There are some new characters that stick around only until the joke starts to smell of zombie flesh. There are some pleasant surprises. Mostly, though, we’re here just to see these people use the same lines we are used to…and maybe one new one.
Director Ruben Fleischer Screenplay Rhett Reese, Paul Wernick, Dave Callaham Starring Woody Harrelson, Jesse Eisenberg, Abigail Breslin, Emma Stone, Rosario Dawson, Zoey Deutch, Luke Wilson
It’s been 10 years or so in Zombieland. All of the characters are older. While they all know how to clear land for a living settlement, like, say, The White House, they haven’t really learned how to communicate with one another. Tallahassee, Columbus, Wichita and Little Rock (Harrelson, Eisenberg, Stone and Breslin) part ways soon after the opening credits. Why did it take them 10 years? Well, they weren’t making a movie during that time.
This time, along with the rules gimmick, we have new zombies. They are compared to Homer, Stephen Hawking (and his sister) and the T-800. This is intended to add a dimension of risk, even if they don’t completely flesh it out.
The first film was a decent surprise hit, giving us the first real glimpse of comedy in an apocalyptic setting. Zombieland had a story to go along with the actors and it is a lot of fun. This is more of that fun.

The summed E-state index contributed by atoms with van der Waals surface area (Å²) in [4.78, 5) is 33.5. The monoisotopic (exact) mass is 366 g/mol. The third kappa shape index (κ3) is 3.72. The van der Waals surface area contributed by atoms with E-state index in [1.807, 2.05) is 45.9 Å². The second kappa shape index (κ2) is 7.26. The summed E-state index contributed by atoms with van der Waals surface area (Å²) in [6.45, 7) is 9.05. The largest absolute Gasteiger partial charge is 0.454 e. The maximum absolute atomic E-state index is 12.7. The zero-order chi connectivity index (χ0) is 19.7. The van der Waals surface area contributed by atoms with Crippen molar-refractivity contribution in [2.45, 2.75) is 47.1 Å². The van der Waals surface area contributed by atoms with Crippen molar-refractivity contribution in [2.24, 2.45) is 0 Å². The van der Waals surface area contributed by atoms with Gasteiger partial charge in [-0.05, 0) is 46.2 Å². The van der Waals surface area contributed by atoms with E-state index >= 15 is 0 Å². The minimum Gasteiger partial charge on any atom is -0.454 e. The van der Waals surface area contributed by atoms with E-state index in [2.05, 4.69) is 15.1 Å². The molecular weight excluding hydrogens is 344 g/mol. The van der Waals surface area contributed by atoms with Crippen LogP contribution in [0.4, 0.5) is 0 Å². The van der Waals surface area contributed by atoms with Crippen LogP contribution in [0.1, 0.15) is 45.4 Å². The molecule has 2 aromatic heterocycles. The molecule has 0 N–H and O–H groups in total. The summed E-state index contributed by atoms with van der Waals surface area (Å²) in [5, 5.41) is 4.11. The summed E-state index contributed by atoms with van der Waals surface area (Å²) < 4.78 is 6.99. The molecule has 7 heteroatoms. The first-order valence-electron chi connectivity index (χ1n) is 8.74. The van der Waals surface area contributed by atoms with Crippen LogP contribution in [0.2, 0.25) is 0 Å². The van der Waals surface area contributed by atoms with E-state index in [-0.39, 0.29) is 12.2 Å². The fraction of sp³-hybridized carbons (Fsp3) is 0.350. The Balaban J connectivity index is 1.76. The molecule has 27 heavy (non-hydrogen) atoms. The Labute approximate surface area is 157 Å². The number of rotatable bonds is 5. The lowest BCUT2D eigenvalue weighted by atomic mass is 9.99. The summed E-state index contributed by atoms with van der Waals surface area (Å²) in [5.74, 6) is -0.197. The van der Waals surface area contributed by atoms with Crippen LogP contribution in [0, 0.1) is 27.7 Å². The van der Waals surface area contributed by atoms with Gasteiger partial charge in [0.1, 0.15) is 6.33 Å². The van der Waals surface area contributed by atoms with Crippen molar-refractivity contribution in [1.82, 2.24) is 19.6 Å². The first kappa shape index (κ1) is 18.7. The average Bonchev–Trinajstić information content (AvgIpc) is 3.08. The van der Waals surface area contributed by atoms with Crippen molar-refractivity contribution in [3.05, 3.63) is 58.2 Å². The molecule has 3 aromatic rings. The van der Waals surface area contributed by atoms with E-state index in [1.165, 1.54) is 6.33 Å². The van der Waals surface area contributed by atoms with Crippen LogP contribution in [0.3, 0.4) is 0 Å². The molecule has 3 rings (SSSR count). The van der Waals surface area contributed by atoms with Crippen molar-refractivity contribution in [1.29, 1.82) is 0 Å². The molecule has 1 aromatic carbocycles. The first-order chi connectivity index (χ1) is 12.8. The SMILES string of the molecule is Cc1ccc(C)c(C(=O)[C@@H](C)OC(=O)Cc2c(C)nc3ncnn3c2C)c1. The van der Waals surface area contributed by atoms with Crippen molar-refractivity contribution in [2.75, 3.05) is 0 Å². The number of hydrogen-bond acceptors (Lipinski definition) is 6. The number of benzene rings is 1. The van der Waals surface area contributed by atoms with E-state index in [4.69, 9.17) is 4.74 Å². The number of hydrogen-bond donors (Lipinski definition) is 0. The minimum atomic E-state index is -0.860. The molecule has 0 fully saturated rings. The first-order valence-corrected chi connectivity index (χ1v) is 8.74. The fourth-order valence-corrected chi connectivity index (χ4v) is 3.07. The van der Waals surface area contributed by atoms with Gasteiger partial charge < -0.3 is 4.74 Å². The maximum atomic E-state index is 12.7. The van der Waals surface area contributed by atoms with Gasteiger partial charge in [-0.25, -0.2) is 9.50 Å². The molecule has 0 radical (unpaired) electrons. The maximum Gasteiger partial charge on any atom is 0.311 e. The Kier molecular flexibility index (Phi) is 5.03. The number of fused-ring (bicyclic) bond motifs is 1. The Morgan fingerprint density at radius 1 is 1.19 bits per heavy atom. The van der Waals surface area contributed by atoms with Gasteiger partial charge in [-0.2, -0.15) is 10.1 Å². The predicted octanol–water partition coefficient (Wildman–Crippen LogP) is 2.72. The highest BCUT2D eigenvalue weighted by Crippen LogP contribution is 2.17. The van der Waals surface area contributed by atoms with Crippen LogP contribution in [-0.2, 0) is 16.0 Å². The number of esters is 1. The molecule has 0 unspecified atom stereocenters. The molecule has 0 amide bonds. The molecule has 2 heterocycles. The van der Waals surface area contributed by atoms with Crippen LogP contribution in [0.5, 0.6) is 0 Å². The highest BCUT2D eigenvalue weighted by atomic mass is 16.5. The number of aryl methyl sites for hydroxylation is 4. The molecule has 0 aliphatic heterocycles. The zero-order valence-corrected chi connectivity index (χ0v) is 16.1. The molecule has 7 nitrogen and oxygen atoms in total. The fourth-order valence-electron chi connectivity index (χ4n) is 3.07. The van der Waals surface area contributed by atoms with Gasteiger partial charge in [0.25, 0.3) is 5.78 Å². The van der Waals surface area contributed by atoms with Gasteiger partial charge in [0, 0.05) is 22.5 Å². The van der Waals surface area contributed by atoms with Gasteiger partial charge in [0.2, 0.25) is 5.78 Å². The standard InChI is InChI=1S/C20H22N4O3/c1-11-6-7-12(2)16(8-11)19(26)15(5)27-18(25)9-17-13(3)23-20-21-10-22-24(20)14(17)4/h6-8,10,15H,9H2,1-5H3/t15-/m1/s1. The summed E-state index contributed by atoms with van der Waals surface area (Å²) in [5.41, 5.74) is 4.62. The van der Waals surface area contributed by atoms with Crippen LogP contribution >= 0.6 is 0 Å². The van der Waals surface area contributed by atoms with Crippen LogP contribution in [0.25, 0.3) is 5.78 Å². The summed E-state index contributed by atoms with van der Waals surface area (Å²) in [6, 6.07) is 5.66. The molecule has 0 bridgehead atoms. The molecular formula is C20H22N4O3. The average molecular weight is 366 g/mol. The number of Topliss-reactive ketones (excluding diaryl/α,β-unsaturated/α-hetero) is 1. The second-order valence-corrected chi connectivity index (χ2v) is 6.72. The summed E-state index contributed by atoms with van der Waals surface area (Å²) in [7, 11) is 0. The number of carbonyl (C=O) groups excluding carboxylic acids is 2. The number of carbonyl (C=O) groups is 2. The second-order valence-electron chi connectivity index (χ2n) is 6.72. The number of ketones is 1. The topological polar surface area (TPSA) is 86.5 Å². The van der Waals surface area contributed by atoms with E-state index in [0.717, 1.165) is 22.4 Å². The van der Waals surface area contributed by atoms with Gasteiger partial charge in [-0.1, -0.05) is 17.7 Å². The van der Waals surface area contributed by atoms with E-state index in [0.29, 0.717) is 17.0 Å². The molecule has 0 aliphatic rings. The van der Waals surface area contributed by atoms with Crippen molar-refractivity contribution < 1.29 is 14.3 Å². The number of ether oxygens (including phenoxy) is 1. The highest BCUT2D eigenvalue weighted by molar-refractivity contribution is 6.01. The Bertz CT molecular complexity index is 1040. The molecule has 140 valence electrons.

Whereas in the first film there is at least a hint of danger, this time it’s pretty obvious that none of the core cast is at risk. There are some new characters that stick around only until the joke starts to smell of zombie flesh. There are some pleasant surprises. Mostly, though, we’re here just to see these people use the same lines we are used to…and maybe one new one.
You will not be blown away by this film. You’ll never feel like something permanent is going to occur to split up the group. On the other hand, you won’t really get too tired of the core either.
The best thing about the film is Harrelson finding someone interesting to be his counterpart. As much as I want to think Dawson is a lightweight, she never disappoints in this or any other film. Breslin looks like she has hung out in Babylon even before the movie started. Eisenberg’s hair looks suspiciously like a wig. Stone’s storyline is beneath her ability as a comic actor. Nothing new here other than crisis manufactured for the story.
If you like the first, see this one. You’ll have a good time. You will even believe that Tallahassee has real Native American heritage. At least more than Warren.
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